You've heard the news that much of America -- including its kids -- is overweight or obese. If you are in that crowd and want to lose the extra pounds, the first step is to know what and how much you're eating.
One large obstacle is that most people are serving-size challenged, thanks to today's large portions: mega-muffins, heaping plates of pasta, behemoth burgers and extra-large bagels.
According the National Heart, Lung and Blood Institute (NHLBI), a "portion" can be thought of as the amount of a specific food you choose to eat. Portions can be bigger or smaller than the recommended food servings. A "serving" is a unit of measure used to describe the amount of food recommended from each food group. For example, a recommended serving of whole grains would be one slice of bread or a half cup of rice or pasta. Current recommendations are for 6 to 11 servings of whole grains a day.
"We consume much more than we think we do," says Edgar Chambers IV, Ph.D., professor of human nutrition at Kansas State University. "This is especially true with condiments, such as salad dressing and butter; foods eaten one at a time, such as french fries; and foods spread out on plates, such as pasta."
About two-thirds of adult Americans are overweight or obese, and about 16 percent of children and adolescents ages 6 to 19 years also are overweight, according to the NHLBI and the Centers for Disease Control and Prevention (CDC).
The CDC says that behavior and genetics contribute to this problem. Your genes influence how your body burns calories for energy and how it stores fat. Your behavior -- the amount of food consumed and the amount of daily activity -- determines if you will gain weight. Your cultural attitude, financial situation and environmental factors, as well as your individual characteristics influence how much you eat and exercise.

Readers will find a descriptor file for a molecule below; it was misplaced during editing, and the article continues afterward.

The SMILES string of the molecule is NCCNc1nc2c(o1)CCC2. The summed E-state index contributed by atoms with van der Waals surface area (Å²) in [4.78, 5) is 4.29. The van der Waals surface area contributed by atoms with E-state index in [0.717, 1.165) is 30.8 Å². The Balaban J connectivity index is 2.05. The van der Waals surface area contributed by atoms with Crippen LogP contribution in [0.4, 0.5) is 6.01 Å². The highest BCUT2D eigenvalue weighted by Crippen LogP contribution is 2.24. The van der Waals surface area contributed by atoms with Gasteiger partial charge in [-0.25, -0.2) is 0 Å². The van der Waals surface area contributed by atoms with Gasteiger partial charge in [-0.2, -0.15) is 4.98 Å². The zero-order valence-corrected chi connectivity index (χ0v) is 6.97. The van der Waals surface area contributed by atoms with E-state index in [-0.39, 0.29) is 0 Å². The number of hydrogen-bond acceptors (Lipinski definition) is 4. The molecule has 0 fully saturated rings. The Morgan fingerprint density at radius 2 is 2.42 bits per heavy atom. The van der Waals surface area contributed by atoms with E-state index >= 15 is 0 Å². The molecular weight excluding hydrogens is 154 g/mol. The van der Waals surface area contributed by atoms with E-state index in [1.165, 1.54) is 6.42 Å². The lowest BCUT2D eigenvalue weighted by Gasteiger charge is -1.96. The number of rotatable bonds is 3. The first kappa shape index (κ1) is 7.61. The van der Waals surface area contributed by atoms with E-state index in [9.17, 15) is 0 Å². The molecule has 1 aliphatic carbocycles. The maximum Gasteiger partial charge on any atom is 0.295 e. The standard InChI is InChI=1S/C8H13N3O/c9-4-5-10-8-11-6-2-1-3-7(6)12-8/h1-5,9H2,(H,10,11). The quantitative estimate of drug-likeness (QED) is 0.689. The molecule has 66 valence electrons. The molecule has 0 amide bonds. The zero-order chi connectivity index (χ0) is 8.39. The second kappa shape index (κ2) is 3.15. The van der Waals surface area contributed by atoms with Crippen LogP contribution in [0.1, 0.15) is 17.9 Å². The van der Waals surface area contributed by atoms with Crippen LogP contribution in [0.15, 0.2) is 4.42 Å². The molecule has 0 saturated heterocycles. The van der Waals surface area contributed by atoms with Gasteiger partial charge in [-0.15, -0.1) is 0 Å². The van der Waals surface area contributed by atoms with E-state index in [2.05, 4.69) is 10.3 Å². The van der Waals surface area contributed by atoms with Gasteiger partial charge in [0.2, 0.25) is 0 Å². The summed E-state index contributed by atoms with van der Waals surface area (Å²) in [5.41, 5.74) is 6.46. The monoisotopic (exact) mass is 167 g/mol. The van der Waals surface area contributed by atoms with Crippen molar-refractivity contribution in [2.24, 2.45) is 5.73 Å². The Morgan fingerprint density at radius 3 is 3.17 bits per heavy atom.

Every day, your body uses calories to perform activities such as breathing, digestion and moving around. If you eat more calories than needed for these activities, the extra calories are stored as fat. For an average adult, this means that eating 100 more calories a day causes a weight gain of about 1 pound in a month. Regular physical activity will burn excess calories and prevent weight gain.
If you need to lose weight, try reducing your daily calories by 500, so that you can lose one pound per week. You can do this by eating 250 calories less per day and exercising enough to burn 250 calories. To better control your calorie intake, you need to know what and how much you're eating.
Measure your food with measuring cups and spoons and keep a food diary, comparing your typical servings (and calories) with the standard serving sizes listed on food labels. In a study Dr. Chambers published in the Journal of the American Dietetic Association, he found those who pre-measured their food were the most accurate judges of standard portion sizes.
"Measuring can really help you see what three ounces of deli meat looks like," says Dr. Chambers. Sound like a lot of work? Don't worry -- you don't have to keep at it. After a week of measuring and comparing, you'll have a solid sense of what a half-cup of cereal or a teaspoon of mayonnaise looks like. With french fries, potato chips, M and Ms and other hand-to-mouth, tough-to-measure foods, count out a serving beforehand. If your diet allows you eight french fries, eat no more than that.
If you're not up to retrieving measuring tools, make do with what you have handy, such as your hands.